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Cucumbers (Cucumis sativus)

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Cucurbits (Cucurbitaceae)


Cucumbers

Underplant

Basil, Borage, Tarragon
glyphicon <%# Eval("Title") %> Early start: from end of March to April (Start them in pots)
glyphicon <%# Eval("Title") %> Planting: If started early: 4 weeks after early start, if bought: mid May. Not before and not after mid May
glyphicon <%# Eval("Title") %> Distance: 100 – 150.0 cm x 40.0 cm
glyphicon <%# Eval("Title") %> Height: 20 – 40 cm
glyphicon <%# Eval("Title") %> Harvest: If started early: 12 weeks after early start, if planted: from June to September
glyphicon <%# Eval("Title") %> Habitat: sunny, sheltered habitat
glyphicon <%# Eval("Title") %> Good Neighbours: Bush beans, Fennel, Garlic, Lentils, Onions, Paprika, Parsley, Runner beans, Salad, Spinach, Spring onions, Sweet corn
glyphicon <%# Eval("Title") %> Bad Neighbours: Courgette, Radish, Radish
glyphicon <%# Eval("Title") %> Use a variant which is resistant to mildew.
Cucumbers can also be cultivated in pots.
glyphicon <%# Eval("Title") %> Your need: One person consumes an average of 6.5 kg a year.
Require a lot of nutrients
garten feinde

 

Cucumber varieties including slicing cucumbers (for salads) and pickling cucumbers.
Slicing cucumbers are only cultivated in greenhouses.
For cultivation in domestic gardens either pickling cucumbers or mini salad cucumbers are suitable.
Cucumbers can also be grown in pots.

 

Protected from wind. Warm, loose soil which is rich in humus.

Cucumbers can be easily grown in a pot on a balcony.

 

Cucumbers are propagated by sowing seeds.

 

Bush beans, Fennel, Garlic, Lentils, Onions, Paprika, Parsley, Runner beans, Salad, Spinach, Spring onions, Sweet corn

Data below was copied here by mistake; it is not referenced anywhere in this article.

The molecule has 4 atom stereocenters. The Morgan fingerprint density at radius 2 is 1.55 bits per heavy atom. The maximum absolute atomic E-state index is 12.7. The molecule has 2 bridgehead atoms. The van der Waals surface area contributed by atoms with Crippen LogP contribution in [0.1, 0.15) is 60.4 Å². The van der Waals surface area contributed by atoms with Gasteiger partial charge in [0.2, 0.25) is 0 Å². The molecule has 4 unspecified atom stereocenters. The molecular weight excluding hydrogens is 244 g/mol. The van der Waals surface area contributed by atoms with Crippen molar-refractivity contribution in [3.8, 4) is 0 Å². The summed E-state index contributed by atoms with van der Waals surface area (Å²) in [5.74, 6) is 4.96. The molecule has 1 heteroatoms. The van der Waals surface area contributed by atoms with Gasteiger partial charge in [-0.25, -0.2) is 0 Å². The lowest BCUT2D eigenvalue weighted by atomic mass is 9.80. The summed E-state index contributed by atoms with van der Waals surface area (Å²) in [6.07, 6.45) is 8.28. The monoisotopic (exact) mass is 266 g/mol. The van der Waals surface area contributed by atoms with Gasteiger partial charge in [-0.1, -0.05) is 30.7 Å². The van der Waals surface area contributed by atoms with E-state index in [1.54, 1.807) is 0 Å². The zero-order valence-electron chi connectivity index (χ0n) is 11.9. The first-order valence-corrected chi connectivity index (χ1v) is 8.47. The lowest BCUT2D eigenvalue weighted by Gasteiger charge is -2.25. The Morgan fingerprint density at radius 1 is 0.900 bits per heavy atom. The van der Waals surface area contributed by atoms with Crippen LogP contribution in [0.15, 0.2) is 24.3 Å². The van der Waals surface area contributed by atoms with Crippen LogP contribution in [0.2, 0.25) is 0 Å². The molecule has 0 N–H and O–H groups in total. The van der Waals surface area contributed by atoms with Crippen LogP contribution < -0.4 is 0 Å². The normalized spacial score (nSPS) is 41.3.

Courgette, Radish, Radish

 

Plants that are well suited for next year cultivation:

Brussels sprouts, Cauliflower, Kale, Kohlrabi, Leeks, Radish, Sweet corn, White cabbage

 

The following plants should not be planted in the following years:

How many years: Not to plant:
3 – 5 year(s) Cucumbers

 

Cucumbers cannot withstand temperatures below 5 to 8°C. Young plants will die off at low temperatures around 5°C.

 

  • Soak seeds in milk for 24 hours before sowing. Sow just 1 seed per pot.
  • Cucumbers can neither withstand temperatures below 5 - 8°C nor large temperature differences between day and night.
    In the first weeks after sowing you should enclose them in a plastic tent.
  • Regularly fertilise or mulch near the stem, ideally with horse dung and water liberally, without allowing puddles to form.
  • If there is a risk of standing water, plant them on a ridge to ensure good drainage. This means that the roots will get plenty of oxygen.
  • Keep the leaves dry when watering.
  • Only leave 6 fruit sets at the most on the main and side shoots. When the shoots are about 50 cm long, trim them.

Tip:
Put black strips of plastic between the rows of seeds in the vegetable bed.
This will heat up the soil and prevent weeds from growing.

 

Pests: Snails. They like to eat young cucumber seedlings.
Diseases: Fungi (downy mildew – can be recognised by yellow/brown spots on the leaves), viruses, bacteria (bacterial leaf spot)
Control: To prevent the plant from dying prematurely, a fungicide treatment is indispensable
Preventative measures:

  • A wire mesh trellis is good for drying and thus for preventing disease.
  • Suitable for companion planting with basil and dill.
  • Grow a variant which is resistant to mildew.





 

The first harvest will be about 14 days after flowering starts. The earlier the cucumbers are harvested, the more that will ripen.
Tip:
Cucumbers should not be kept together with fruit or vegetables such as bananas, apples or tomatoes as they will spoil more quickly.

 

Cucumbers can be kept for up to a week at a temperature of about 12 to 15°C.

 

Cucumbers are mostly eaten uncooked or pickled, but they can also be braised in a casserole.
Cucumbers taste great as a crisp salad with fresh dill and cream. Slice the cucumber, add salt and pepper and allow to marinade for a few minutes then add fresh cream.

 

One person consumes an average of 6.5 kg a year.
Der Pro Kopf Gurken Verbrauch liegt bei etwa 6,5 Kilo jährlich. Quellen: BLE; BMELV; DESTATIS; LfL Stand: 14.03.2013.



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